By Carrie Johnson
Washington Post Staff Writer
Friday, September 28, 2007
A doctor retained by the World Bank to examine a program to combat the spread of HIV in India has been warning officials for months that defective testing kits could be putting people at risk.
Kunal Saha, an AIDS specialist who visited India early this year at the behest of the bank, has pressed authorities to release a public report based on the inquiry. He also wants officials to ensure that the kits, which he says have produced false negative results, are removed from hospitals and blood banks. Saha said he has evidence that some of the questionable kits were in use as recently as April.
"If people are getting HIV because of defective test kits, it's horrendous, it's unthinkable," Saha said in a telephone interview.
The doctor, a self-described crusader who founded a patients rights group in India after his wife died because of medical mistakes nearly 10 years ago, furnished copies of letters and e-mail messages he sent top World Bank personnel, including former president Paul D. Wolfowitz, President Robert B. Zoellick and General Counsel Ana Palacio, in June and July asking them to take action. Bank officials told him they were finalizing a report, but Saha says the issue is urgent and he plans to take his case public today.
Kees Kostermans, the World Bank's lead public-health specialist in South Asia, said in an interview yesterday that a bank report on the issue is still a couple of months away from completion. But he said the bank had no specific evidence that HIV had been transmitted in India because of faulty diagnostic tests. Kostermans said the bank's partners at India's National AIDS Control Organization (NACO) have assured him that substandard test kits were no longer being purchased and that none remained in use.
"We have been looking into all of these matters very intensively," Kostermans said.
The bank did not purchase the allegedly flawed test kits directly. Instead, NACO dealt with state agencies and suppliers, Saha said.
Beatrice Edwards, who monitors World Bank operations for the Government Accountability Project in Washington and who is helping Saha, demanded stricter oversight and a rapid public accounting of the problems. "If there's any project in the portfolio that needs to be monitored and where the equipment needs to be safeguarded, this is it," Edwards said.
World health experts estimate that nearly 3 million people in India have HIV. In recent years, questions about the effectiveness of tests for HIV, hepatitis and other serious illnesses have spread across the country, along with reports of glitches in manufacturing and storage, financial corruption and fraud. Last year, Indian authorities filed charges against Monozyme India Ltd., which serves as an in-country distributor for some of the products Saha has criticized, in connection with flawed hepatitis screening tests, according to Indian press reports.
Saha, a professor at Ohio State University, traveled to India as a bank consultant as part of a team investigating possible problems with the $230 million AIDS control project the World Bank funded between 1999 and 2006. It was his first experience serving as a consultant to the bank, which approached him, Saha said.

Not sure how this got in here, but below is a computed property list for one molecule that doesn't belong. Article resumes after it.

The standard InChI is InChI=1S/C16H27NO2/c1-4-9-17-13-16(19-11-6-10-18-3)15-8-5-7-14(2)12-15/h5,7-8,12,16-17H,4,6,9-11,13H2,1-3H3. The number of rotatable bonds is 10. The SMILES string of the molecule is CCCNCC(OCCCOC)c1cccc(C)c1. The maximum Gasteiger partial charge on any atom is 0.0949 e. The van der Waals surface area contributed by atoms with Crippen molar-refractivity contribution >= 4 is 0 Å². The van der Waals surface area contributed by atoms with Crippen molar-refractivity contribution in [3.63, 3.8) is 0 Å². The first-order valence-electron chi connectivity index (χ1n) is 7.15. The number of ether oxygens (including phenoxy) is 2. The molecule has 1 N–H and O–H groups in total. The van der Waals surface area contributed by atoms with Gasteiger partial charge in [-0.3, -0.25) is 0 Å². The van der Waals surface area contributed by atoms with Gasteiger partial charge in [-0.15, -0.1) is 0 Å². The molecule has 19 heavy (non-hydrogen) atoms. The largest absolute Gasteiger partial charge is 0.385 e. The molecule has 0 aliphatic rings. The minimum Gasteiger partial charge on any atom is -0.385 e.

Over five weeks in March and April, Saha and two India-based medical specialists visited hospitals and blood banks in major cities, collecting lab documents that he says suggest faulty testing kits wrongly assured people that they were not exposed to the virus. He cited 2004 and 2005 test results from two Indian hospitals in which blood samples that were known to be HIV-positive instead tested negative during a second, confirmatory test performed with defective kits.
The bank has not made public a draft report from the visit by Saha and the other two doctors. The draft warns of serious quality issues with HIV tests at blood banks and testing centers between 2003 and 2006, according to a copy of the April 26 e-mail.
This year, bank officials allocated $250 million more to a new anti-HIV program in association with NACO after deeming the previous program "satisfactory."
False positive results can lead blood banks to discard and waste otherwise useful blood. But false negative results carry more troublesome consequences: They can spread hepatitis or HIV to people who receive the tainted blood through transfusions. Saha said he found a document suggesting that questionable kits were available for use as late as April, despite public statements from Indian health workers and World Bank officials in the country that defective test kits had been removed from the shelves.
In an interview, the bank's Kostermans said he believed Saha was "mistaken" about the origin and make of the test kits he saw on the shelves in India earlier this year. The ones on the shelves, Kostermans said, posed no public health threat. "It is in nobody's interest to have poor-quality test kits," he said.
Saha took his concerns to the highest levels of the bank. He provided e-mail messages and letters reflecting that he had talked by phone with Wolfowitz shortly before the former Bush administration official left the bank this summer. Wolfowitz did not return a call or e-mails yesterday.
Saha spoke with reporters in India in July. Later he flew to Washington and spent at least two hours briefing mid-level staff members at the bank, including Kostermans, about his concerns Aug. 23. Another member of the three-physician team, Anil Gupta, declined to comment on the issues when reached by cellphone in India yesterday. Gupta cited a confidentiality agreement he signed with the bank when he became a consultant.